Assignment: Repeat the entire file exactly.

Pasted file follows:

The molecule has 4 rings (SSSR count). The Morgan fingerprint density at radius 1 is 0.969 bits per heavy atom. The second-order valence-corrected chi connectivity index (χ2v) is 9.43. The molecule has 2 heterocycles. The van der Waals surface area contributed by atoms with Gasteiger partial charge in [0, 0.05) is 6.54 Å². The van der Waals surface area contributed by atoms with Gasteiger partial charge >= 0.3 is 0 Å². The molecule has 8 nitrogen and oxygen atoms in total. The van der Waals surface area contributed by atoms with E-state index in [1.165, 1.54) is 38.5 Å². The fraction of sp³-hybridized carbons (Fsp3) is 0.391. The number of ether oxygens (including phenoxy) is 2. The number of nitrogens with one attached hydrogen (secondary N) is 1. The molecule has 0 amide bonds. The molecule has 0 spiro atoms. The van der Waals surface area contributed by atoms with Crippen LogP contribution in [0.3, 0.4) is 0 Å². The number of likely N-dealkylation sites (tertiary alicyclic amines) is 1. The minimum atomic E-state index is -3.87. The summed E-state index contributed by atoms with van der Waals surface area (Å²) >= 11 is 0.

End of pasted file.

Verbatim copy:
The molecule has 4 rings (SSSR count). The Morgan fingerprint density at radius 1 is 0.969 bits per heavy atom. The second-order valence-corrected chi connectivity index (χ2v) is 9.43. The molecule has 2 heterocycles. The van der Waals surface area contributed by atoms with Gasteiger partial charge in [0, 0.05) is 6.54 Å². The van der Waals surface area contributed by atoms with Gasteiger partial charge >= 0.3 is 0 Å². The molecule has 8 nitrogen and oxygen atoms in total. The van der Waals surface area contributed by atoms with E-state index in [1.165, 1.54) is 38.5 Å². The fraction of sp³-hybridized carbons (Fsp3) is 0.391. The number of ether oxygens (including phenoxy) is 2. The number of nitrogens with one attached hydrogen (secondary N) is 1. The molecule has 0 amide bonds. The molecule has 0 spiro atoms. The van der Waals surface area contributed by atoms with Crippen LogP contribution in [0.3, 0.4) is 0 Å². The number of likely N-dealkylation sites (tertiary alicyclic amines) is 1. The minimum atomic E-state index is -3.87. The summed E-state index contributed by atoms with van der Waals surface area (Å²) >= 11 is 0.